Sunday, February 8, 2009

Now, This Here Is Mojo


I haven't had the gear to replicate this myself, but I know I have heard enough to know this is true. The wonder of a tube amplifier is in the sweet spot. You hit it and you have the sweet singing tone that you buy a tube amp for. If you can stand to be in the same building with it. And the audience might not want to be in the same room with it, either. You can turn it to the wall, hide it under the stage, put a blanket over it, but those are not good solutions.

So, what do you do?

Evidently, you replace the magnet in the speakers with an electromagnet, so you can turn down the efficiency of the speakers. You can keep the Volume knob at 2 o'clock while turning the volume down at the cabinet.

That is, if you're rocking Fluxtone Speakers.

They have video from a studio where they show it off with a 100+ watt Engl amp. Yeah, any technology, sufficiently advanced, is indistinguishable from a rigged demo. I would love to see it myself, rather than trust Shub-Internet. But still, this is one of those "Oh, man! That's so obvious! Why didn't I think of that?" things.

And thanks to Premier Guitar for doing the story on it.

5 comments:

Pribek said...

That is certainly intriguing. I took a look at the site and it leaves me with a couple of thoughts.
Exactly why is this better than a power attenuator?
And, $850 is a pricey no matter how you look so, it would have to be way better than an attenuator.
Neat looking cabs, no prices listed. I like the cab with head idea better than the retrofit idea.

Dave Jacoby said...

You know, I'm not entirely sure. I was about to say something that proves I didn't have a strong understanding between an attenuator and a variac. But now I'm understanding the question.

And yeah, I'm not too sure. This solution means you only have to haul the cab, not the standard cab and the attenuator. If it's a Hot Plate, probably not such a difficult thing, but if you have a Marshall PowerBreak ... well, what's one 13 lb unit compared to the wall of 4x12 cabs you have in the U-Haul?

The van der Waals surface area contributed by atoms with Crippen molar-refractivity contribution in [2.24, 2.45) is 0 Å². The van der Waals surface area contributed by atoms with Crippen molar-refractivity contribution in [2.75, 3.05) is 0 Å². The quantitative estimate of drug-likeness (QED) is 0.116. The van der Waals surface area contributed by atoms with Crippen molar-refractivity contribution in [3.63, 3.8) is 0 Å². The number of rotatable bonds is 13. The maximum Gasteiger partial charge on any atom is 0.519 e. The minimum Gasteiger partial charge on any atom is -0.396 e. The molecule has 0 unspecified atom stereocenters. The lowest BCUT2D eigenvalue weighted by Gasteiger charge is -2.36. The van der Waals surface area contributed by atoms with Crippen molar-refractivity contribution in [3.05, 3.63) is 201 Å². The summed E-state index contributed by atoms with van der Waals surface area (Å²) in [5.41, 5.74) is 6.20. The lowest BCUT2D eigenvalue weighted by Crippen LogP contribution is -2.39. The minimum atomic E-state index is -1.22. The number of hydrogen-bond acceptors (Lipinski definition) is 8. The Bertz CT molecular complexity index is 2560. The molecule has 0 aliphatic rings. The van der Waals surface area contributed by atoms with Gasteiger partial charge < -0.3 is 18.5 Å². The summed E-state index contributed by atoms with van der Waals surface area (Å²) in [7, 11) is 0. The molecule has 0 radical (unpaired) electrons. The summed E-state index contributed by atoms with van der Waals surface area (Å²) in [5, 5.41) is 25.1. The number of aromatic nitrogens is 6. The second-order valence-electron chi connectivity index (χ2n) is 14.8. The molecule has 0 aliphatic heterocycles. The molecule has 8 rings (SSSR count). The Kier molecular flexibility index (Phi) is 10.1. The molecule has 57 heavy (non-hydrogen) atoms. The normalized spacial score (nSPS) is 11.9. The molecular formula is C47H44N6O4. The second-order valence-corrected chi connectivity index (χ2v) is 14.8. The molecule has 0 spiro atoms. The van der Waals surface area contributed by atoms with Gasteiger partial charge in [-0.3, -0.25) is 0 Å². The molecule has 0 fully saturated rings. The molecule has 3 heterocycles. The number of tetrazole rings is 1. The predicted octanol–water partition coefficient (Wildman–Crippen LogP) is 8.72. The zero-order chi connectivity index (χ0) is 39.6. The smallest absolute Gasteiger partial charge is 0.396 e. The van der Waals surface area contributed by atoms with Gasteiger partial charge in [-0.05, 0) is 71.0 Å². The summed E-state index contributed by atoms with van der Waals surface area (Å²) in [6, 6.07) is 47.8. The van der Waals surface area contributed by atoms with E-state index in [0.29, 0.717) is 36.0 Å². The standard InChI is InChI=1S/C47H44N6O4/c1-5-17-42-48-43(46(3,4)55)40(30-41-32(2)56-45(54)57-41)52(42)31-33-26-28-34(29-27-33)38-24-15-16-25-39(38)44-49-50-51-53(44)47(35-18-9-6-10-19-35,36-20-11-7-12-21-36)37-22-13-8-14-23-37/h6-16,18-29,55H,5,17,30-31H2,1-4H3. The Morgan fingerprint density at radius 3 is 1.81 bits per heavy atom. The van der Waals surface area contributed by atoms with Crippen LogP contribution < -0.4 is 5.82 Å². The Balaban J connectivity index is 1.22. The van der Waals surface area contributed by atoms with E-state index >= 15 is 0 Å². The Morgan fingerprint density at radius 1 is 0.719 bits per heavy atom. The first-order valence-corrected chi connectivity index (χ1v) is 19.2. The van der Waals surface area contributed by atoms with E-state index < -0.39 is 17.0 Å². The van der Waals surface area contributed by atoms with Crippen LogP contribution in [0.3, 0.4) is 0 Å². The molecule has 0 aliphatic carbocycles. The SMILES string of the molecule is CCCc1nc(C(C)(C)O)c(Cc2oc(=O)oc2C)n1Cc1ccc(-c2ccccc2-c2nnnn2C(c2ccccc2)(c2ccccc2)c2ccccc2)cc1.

Pribek said...

Well, at $850 for the speaker and x amount more for the loaded cab...I don't know. You could buy a whole AC15 for that and play a low stage volume situation with the amp running pretty hard.

As far as recording goes, I guess if you want to use a 100 watt tube amp in your home studio and, you have extra dough laying around after buying good mic preamps, it makes sense.

If you are in a more real deal type studio, crank the amp and play from the control room.

patrick said...

I can see it being a useful thing. I also wonder how much of the turned up sound is dependent on the acoustic coupling between amp and guitar. Hendrix-like feedback as music aside, isn't at least some part of the harmonic output due to the fact that the guitar hears itself? The air mass moving the strings is part of the system, too.
An interesting concept, but the cost is about $840 more than I can afford to spend on speakers right now. It would be nice for amplified harp, where just about any feedback is through your mic, and therefore bad.

Dave Jacoby said...

With electric guitars, at least, you can get the guitar-hears-itself with a Sustainer. So, they're working on the problem.